Pirate Wheel Principles

This is a summary of the principles of the Pirate Wheel — the hub, Empowerment, and its eight spokes. For more information, see the respective pages, or the overview.

The policy tree of The Pirate Wheel. Click for details.

The Pirate Wheel is constructed from a hub and eight principle spokes, from where conclusions can be drawn, and from where in turn policies result. These are the hub and the eight principles:

Empowerment. At the hub, the core of it all. The world has changed: everybody has received a voice. This is a very positive development that requires that society’s administration shifts its activity from ruling to governing, and that they assume good faith on behalf of the now-empowered people. Read more >>

Privacy. The right for every individual to have her life to herself. The privacy concept divides into seven areas: privacy of correspondence, location, territory, body, identity, economy, and data. These are sacred and may only be violated by dedicated authorities on concrete, prior, and individual suspicion of a specific, committed, and serious crime. Read more >>

Transparency. Every individual has the right to examine how authorities are handling the power vested in them by the people. The authorities must not ask for anything as a prerequisite, like identity or money. Every citizen has the right to hold elected politicians accountable and they may not prevent this. Read more >>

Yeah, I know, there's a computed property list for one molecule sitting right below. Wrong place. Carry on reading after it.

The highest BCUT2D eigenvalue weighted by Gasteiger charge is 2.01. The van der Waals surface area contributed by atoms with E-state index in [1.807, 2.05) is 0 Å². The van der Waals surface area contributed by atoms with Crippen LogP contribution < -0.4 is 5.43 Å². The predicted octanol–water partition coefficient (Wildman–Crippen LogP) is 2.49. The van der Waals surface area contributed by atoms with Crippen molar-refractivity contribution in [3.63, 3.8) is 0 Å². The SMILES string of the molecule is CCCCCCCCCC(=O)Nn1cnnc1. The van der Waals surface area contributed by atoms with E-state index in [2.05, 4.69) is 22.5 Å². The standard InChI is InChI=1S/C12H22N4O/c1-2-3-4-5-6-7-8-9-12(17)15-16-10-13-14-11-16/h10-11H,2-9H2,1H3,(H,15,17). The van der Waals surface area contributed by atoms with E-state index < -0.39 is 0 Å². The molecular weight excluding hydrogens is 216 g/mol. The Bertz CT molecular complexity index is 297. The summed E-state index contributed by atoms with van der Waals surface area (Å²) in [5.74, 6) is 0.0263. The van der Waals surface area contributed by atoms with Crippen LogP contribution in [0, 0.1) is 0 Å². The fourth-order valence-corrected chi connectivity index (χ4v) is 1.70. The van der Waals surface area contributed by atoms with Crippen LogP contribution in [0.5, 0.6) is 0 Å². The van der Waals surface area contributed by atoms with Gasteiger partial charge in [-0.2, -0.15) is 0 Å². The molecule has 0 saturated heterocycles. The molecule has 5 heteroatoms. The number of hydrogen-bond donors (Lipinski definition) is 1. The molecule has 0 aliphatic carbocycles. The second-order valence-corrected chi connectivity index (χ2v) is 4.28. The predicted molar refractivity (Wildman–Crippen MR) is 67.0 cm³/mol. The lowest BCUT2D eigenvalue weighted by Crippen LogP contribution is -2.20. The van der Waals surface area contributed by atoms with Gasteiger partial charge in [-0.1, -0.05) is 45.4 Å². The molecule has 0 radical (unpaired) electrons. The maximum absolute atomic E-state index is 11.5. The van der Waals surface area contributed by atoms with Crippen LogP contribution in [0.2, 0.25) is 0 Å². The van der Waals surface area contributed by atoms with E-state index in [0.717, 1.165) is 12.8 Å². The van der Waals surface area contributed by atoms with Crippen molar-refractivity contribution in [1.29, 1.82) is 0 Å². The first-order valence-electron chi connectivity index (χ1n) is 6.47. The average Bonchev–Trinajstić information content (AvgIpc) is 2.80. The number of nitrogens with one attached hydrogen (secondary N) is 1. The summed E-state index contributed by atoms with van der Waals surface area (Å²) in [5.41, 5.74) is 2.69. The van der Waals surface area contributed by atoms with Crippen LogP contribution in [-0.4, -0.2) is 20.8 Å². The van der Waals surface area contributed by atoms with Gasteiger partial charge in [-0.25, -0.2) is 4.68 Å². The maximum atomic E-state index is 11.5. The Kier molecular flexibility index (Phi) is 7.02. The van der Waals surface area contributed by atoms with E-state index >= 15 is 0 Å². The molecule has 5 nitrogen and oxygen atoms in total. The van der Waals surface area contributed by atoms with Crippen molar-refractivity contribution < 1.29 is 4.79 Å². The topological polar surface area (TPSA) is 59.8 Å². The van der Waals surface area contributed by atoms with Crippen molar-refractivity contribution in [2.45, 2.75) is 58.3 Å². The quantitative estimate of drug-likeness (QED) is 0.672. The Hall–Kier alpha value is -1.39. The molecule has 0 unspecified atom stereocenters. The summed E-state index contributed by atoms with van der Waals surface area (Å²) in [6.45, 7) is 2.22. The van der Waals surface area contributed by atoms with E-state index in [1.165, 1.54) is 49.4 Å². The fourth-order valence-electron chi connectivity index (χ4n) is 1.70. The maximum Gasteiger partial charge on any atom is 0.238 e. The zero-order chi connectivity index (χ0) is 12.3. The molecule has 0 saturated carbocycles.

Ticks. Everybody shall be encouraged to create, remix and exchange Tools, Ideas, Culture, Knowledge, and Sentiments (TICKS), without needing any kind of permission. Nobody has the right to prevent another human from accessing, using, refining, or re-publishing Ticks. Read more >>

Humanism. Everybody has the same rights regardless of where or how they were born. Everybody may adopt whatever beliefs they like after birth, political or religious: all shall be treated equal. Everybody has the right to access, perform, and use culture and knowledge. Society and authorities assume good faith when dealing with people. Read more >>

Diversity. Polycultures in all parts of society are essential for several reasons. First, it prevents cultural and ideological inbreeding. Second, it adds a necessary layer of resilience against abuse of power. Third, diversity and polyculture is necessary not just in the population, but particularly in technical aspects in our infrastructure. Read more >>

Resilience. Society and its infrastructure must be built to withstand the nature of humans – where power of all kinds corrupts – as well as unexpected developments or disasters. It must be resilient against the expected and unexpected alike. Thus, there must be no single points of failure or choke points of liberties. Read more >>

Swarm Economy. People are no longer in one lifetime employment. Rather, they have several jobs at one time, some paid and some unpaid, and change jobs frequently. Problematically, the unpaid work is not valued as production at all. Society must adapt to this reality, and particularly find ways to enable valuable volunteer work. Read more >>

Quality Legislation. We take pride in the quality of our work. Every law must be necessary, effective, proportionate, and evidence-based. When it doesn’t meet these goals, it shall be removed. When another legislation visibly meets our goals better, we should use that instead of our current one. Political prestige is harmful. Laws are for governing, not for ruling. Read more >>

Updated 2011-Nov-13.